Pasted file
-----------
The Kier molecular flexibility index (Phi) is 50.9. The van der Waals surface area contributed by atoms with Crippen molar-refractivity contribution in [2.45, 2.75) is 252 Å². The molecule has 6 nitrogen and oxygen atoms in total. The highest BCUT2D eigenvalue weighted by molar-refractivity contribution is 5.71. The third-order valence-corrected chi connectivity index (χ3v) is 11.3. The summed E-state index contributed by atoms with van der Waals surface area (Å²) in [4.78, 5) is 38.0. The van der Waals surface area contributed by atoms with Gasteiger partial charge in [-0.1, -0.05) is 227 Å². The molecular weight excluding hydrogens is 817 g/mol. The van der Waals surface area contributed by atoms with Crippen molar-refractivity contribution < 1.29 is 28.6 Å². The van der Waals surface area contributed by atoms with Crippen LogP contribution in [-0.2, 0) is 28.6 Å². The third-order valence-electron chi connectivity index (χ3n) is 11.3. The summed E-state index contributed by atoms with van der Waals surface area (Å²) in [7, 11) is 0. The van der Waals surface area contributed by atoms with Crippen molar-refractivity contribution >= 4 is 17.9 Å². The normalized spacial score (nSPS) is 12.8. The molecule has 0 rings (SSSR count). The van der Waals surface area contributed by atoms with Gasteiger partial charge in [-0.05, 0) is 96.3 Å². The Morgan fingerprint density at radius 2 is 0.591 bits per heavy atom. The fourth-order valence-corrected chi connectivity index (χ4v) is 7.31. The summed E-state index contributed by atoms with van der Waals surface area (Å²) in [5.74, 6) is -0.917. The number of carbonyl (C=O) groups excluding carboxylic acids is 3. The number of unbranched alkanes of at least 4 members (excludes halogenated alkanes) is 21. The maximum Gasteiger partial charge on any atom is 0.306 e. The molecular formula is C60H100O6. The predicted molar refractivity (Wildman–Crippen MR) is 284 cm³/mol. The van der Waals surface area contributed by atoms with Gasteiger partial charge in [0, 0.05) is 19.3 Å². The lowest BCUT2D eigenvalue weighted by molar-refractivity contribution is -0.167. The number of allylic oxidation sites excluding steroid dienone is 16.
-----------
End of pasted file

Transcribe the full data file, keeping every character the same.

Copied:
The Kier molecular flexibility index (Phi) is 50.9. The van der Waals surface area contributed by atoms with Crippen molar-refractivity contribution in [2.45, 2.75) is 252 Å². The molecule has 6 nitrogen and oxygen atoms in total. The highest BCUT2D eigenvalue weighted by molar-refractivity contribution is 5.71. The third-order valence-corrected chi connectivity index (χ3v) is 11.3. The summed E-state index contributed by atoms with van der Waals surface area (Å²) in [4.78, 5) is 38.0. The van der Waals surface area contributed by atoms with Gasteiger partial charge in [-0.1, -0.05) is 227 Å². The molecular weight excluding hydrogens is 817 g/mol. The van der Waals surface area contributed by atoms with Crippen molar-refractivity contribution < 1.29 is 28.6 Å². The van der Waals surface area contributed by atoms with Crippen LogP contribution in [-0.2, 0) is 28.6 Å². The third-order valence-electron chi connectivity index (χ3n) is 11.3. The summed E-state index contributed by atoms with van der Waals surface area (Å²) in [7, 11) is 0. The van der Waals surface area contributed by atoms with Crippen molar-refractivity contribution >= 4 is 17.9 Å². The normalized spacial score (nSPS) is 12.8. The molecule has 0 rings (SSSR count). The van der Waals surface area contributed by atoms with Gasteiger partial charge in [-0.05, 0) is 96.3 Å². The Morgan fingerprint density at radius 2 is 0.591 bits per heavy atom. The fourth-order valence-corrected chi connectivity index (χ4v) is 7.31. The summed E-state index contributed by atoms with van der Waals surface area (Å²) in [5.74, 6) is -0.917. The number of carbonyl (C=O) groups excluding carboxylic acids is 3. The number of unbranched alkanes of at least 4 members (excludes halogenated alkanes) is 21. The maximum Gasteiger partial charge on any atom is 0.306 e. The molecular formula is C60H100O6. The predicted molar refractivity (Wildman–Crippen MR) is 284 cm³/mol. The van der Waals surface area contributed by atoms with Gasteiger partial charge in [0, 0.05) is 19.3 Å². The lowest BCUT2D eigenvalue weighted by molar-refractivity contribution is -0.167. The number of allylic oxidation sites excluding steroid dienone is 16.